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PNP, PDEA: Drug situation before President Duterte rose to power

  • Written by Alfred P. Dalizon
  • Published in Nation
  • Read: 308

THE global drug problem has affected  the country since decades ago, a main threat inherited by the 3-month old Duterte administration which has ordered the Philippine National Police and the Philippine Drug Enforcement Agency to spearhead the massive crackdown against illegal drug trafficking and abuse.

Records showed that since last July 1 when PNP chief, Director General Ronald ‘Bato’ M. dela Rosa launched the PNP Anti-Illegal Drug Campaign Plan called Project: Double Barrel, police have already conducted nearly 23,700 anti-narcotics operations which led in the arrest of over 22,700 known drug personalities and the killing of nearly 1,400 armed drug traffickers during gunfights with arresting officers.
   
The conduct of the PNP Oplan: Tokhang during the period has also resulted in the surrender of around 734,000 confessed drug personalities composed of more than 680,000 shabu or marijuana users and over 53,000 drug traffickers. Police have already visited nearly 1.7 million houses since  Oplan: Tokhang was implemented.
   
These operations, however, have cost the lives of 13 policemen and three soldiers and injuries to 38 other police officers and eight Armed Forces personnel.
   
In his 100-day report on the war against illegal drugs, PDEA Director General Isidro S. Lapeña said the voluntary surrender during the period of 733,635 drug personalities  which comprise 24 percent of the 3.7 million drug users nationwide is considered a ‘breakthrough in the history of drug law enforcement in the country.’
   
The PDEA chief said the abuse of amphetamine-type stimulants such as shabu, ecstasy and cocaine and of marijuana has been evident in the results of anti-drug operations conducted by the PDEA, the PNP and other law enforcement agencies across the country.
   
A 2015 report from the United Nations Office on Drugs and Crime (UNDOC) showed that in 2015, East and Southeast Asia are the biggest consumers of shabu worldwide.
   
In the Philippines, a significant increase of 4,004 percent in the seizure of shabu, the most abused drug in the country, was observed in the combined seizure from 2013 to 2015 of 2,152 kilograms of the so-called ‘poor man’s cocaine’ and from 2010 to 2012 of 430 kilos of shabu.
   
Seizure of ecstasy tablets has also been continuously increasing since 2014, Lapeña said. From 52 tablets seized in 2013, the official said that it increased to 3,599 and 2,902 tablets confiscated in 2014 and 2015 respectively.
   
A drastic increase during the first semester of 2016 was further observed with the seizure of 9,617 ecstasy tablets, the highest seizure in the country since 2012. Lapeña said most of the drugs seized were coming from the Netherlands.
   
The PDEA chair said that the thriving of ecstasy in the market was aggravated by the use of ‘bitcoin’ to purchase ecstasy only. First discovered by Philippine authorities in 2014, bitcoin is a digital or virtual currency that uses online technology to facilitate instant payments.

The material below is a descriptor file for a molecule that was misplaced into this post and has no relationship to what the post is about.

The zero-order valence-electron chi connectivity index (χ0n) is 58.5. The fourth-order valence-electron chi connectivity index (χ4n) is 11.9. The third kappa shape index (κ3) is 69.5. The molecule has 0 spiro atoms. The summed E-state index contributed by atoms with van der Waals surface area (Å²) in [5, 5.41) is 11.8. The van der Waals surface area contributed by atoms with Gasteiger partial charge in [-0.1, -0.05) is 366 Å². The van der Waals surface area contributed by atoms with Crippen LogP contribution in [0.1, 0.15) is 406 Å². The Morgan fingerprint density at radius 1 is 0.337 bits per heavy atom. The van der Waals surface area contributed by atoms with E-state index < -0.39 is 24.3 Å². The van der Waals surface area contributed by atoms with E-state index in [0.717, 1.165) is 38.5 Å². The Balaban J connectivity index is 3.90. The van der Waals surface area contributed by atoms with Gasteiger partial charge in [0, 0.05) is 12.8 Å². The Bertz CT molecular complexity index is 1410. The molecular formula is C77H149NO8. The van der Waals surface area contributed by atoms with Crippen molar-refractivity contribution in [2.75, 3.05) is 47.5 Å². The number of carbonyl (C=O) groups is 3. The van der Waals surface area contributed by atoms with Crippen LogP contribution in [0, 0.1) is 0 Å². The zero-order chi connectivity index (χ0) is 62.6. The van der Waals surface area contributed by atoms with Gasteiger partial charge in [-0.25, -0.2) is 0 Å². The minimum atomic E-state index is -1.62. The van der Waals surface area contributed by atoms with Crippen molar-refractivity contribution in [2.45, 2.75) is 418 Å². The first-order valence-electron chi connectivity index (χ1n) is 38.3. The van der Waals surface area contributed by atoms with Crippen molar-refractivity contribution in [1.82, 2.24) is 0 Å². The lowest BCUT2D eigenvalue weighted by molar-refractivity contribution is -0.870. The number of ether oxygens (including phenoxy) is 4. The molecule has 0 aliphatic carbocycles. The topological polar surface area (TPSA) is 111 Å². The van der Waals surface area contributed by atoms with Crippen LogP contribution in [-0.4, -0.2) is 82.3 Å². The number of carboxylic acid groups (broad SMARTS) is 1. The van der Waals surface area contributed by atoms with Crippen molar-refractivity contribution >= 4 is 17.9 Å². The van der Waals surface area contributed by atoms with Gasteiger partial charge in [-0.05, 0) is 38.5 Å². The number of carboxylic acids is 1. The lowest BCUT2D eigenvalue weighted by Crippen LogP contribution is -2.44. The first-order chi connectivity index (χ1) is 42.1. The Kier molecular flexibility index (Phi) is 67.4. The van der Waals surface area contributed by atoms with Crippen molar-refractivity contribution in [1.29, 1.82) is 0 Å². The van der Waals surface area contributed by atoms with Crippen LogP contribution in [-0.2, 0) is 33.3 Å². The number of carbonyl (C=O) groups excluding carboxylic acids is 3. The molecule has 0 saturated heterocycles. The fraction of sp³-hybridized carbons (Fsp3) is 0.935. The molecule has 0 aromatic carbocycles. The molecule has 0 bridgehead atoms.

Variations of ecstasy were then introduced to the market by drug syndicates. Seizures of ‘fly high’ which is a combination of ecstasy, shabu and Cialis or the Chinese ‘viagra’, green apple, amore and liquid ecstasy were recorded in the country during the same period.
   
To avoid detection by authorities, drug syndicates employ various concealment methods. In 2013, the first drug ‘swallower’ was recorded with the arrest of a national from Benin, a West African kingdom who attempted to smuggle drugs by swallowing 60 capsules of shabu weighing 448.81 grams valued at P2.5 million.
   
The 2nd drug swallower was arrested in 2015 with the arrest of a Venezuelan national at the Ninoy Aquino International Airport Terminal 1 for swallowing 92 pellets of cocaine weighing 1.17 kilos or roughly more than P5 million.
   
According to the PNP and the PDEA, three transnational drug syndicates were operating in the country namely: Chinese Drug Syndicates, African Drug Syndicates and the Mexican Sinaloa Drug Cartel.
       
Chinese Drug Syndicates dominate the drug market here. They are responsible in the manufacture and bulk smuggling of shabu into the country. Most members of these syndicates include Chinese drug lords incarcerated at the New Bilibid Prisons who were still able to continue their illegal drug activities by facilitating the smuggling of shabu and the establishment of shabu laboratories in the country. Reportedly, they control 70-80 percent of supply of shabu in the country.
   
Chinese or Filipino-Chinese drug rings dominate the drug market in the country facilitating either the production, manufacture and bulk smuggling of shabu into the country to ensure an adequate supply of drugs in the market.
   
African Drug Syndicates on the other hand smuggle drugs into the country thru the airports using couriers or ‘swallowers.’ African drug syndicates are known for using Overseas Filipino Workers to smuggle drugs, either attaching them to one’s body, or using the body as a container.
   
On the other hand, the Mexican-Sinaloa Drug Cartel is known to have partnered with Chinese drug lords in engaging in illegal drug activities in the country. The existence of the Sinaloa Drug Cartel in the country was uncovered during a raid in a cockfighting farm in Lipa City in Batangas in February 2014 which led in the seizure of around 84 kilograms of shabu then worth P420 million.
   
President Duterte has confirmed that the Mexican Sinaloa Drug Syndicate is using the country as another base of operations worrying the PNP and the PDEA since the ring is one of the world’s most powerful organized crime groups.